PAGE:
Tuesday, September 18, 2012

Where be pirates?

The BBC got quite excited by the MusicMetric Digital Music Index. Very, very excited, although it somehow neglects to mention in the BBC News report that the MusicMetric work has been done apparently as part of a BBC project. The MusicMetric page does reveal the link:

As part of the BBC BitTorrent trend visualisation we have released the largest ever public data set showing trends in music on BitTorrent around the UK.
I say "reveal", although it doesn't really explain what that might mean.

On a different page, the BBC does start to suggest there could be a link:
The data, collected independently by Musicmetric and seen exclusively by the BBC, is believed to be the biggest analysis of its kind to be conducted.
If it's a BBC project, then you'd expect the data to be seen exclusively. Although MusicMetric have published the data under a Creative Commons licence so it's not that exclusive.

If the BBC is commissioning work like this, why would it pretend it's just some stuff that happens to be out there?

Anyway, that BBC excitement. There's excitement over the sheer volume of downloads in the UK:
Globally, the research suggested that the UK is a significant player on the world stage as a country of illegal music downloaders.

The country was placed second in the world in terms of pure volume of illegal activity, with Musicmetric logging 43,263,582 downloads in the first six months of this year.

The US topped the list, with 96,681,133 downloads tracked in the same period.

Italy (33,158,943), Canada (23,959,924) and Brazil (19,724,522) made up the remainder of the top five.
However, as the reports point out elsewhere, in many countries the most-torrented artist is Billy Van, who has made a choice to share his music via BitTorrent. So these figures, clearly, don't track "illegal music downloaders" at all; they mix up licenced and unlicenced downloads. And that's before you have to swallow hard at the conflation of all "illegal" downloads and activity solely on the torrents.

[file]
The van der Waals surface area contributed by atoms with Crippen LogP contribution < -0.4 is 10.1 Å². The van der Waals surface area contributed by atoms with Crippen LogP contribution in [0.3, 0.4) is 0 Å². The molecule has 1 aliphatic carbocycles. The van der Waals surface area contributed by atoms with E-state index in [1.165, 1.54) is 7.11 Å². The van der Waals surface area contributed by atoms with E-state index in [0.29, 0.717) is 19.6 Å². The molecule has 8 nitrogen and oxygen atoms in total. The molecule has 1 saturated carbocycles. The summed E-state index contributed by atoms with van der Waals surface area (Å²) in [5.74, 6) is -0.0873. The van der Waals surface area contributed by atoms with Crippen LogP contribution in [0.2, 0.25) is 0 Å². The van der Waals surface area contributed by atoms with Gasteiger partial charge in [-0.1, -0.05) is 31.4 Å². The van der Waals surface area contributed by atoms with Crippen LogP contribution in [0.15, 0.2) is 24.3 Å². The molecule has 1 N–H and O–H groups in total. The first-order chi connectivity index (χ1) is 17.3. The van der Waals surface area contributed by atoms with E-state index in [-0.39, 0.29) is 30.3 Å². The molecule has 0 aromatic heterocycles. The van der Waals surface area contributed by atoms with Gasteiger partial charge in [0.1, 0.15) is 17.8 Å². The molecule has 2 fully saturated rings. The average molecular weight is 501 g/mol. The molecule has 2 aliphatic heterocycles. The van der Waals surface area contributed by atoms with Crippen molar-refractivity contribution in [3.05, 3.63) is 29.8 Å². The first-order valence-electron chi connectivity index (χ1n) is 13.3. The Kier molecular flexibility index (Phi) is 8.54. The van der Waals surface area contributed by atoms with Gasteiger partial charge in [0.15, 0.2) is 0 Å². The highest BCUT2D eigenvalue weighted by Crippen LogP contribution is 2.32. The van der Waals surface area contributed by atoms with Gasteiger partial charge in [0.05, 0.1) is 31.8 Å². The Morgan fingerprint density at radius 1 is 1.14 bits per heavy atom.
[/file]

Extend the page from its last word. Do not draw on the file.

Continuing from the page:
If the language is vague, the figures seem suspicious, too. Really? Britain is the second best at torrenting, although outstripped only two-to-one by the US?

It might be true, but I'd be more keen to accept that data if this had come from a different place - British survey finds British people (second) most active could be down to the methodology, or a cultural bias. Would a team sat in Lahore have found identical data?

When we get down to a town and artist level, things get cloudier still:
The data suggests that Ed Sheeran - with his album + - is, so far this year, the most illegally downloaded artist in 459 of the 694 cities, towns and villages covered by the research.
No. No, it really doesn't. The data tracks the most - let's use their terms - illegally downloaded albums and, certainly in the data released, that's all.

So you can say that if you take this data, +- is the most torrented album, but you can't say anything about artists. (For example, if just over half of people downloading +- download two Pink albums, too, Pink would outstrip Sheeran as most popular artist, but that wouldn't show up on this data.

And we're talking about tiny, tiny numbers here - Sheeran "won" Bath with just 57 copies snaffled; that was 0.01% of all the Bath torrents. That's pretty slim figures to build a claim on.

That's even if you accept this town-level data at all. The internet is tolerably good at knowing what country you're in, but anyone who has seen the attempts to localise adverts for dating sites and that one about the woman with the strange old trick to look younger will know, when it comes to guessing your town, the internet has all the pinpoint accuracy of a NATO strike.

So when the BBC claims:
Unlike the most recent boat race, Oxford (8,511 downloads on average per month) and Cambridge (7,217 downloads) find themselves pretty close in the piracy stakes.
It's possible all those downloads could actually have been located in Bedford.

So, pretty much dubious claim stacked on category error set upon rather thin data. Still, it's a news story, kinda, right?

The BBC Online reporting, though, is better than that spotted on South Today by icod:

Yes, that was Sheeran being called a "naughty boy" for, erm, having been the victim of downloaders.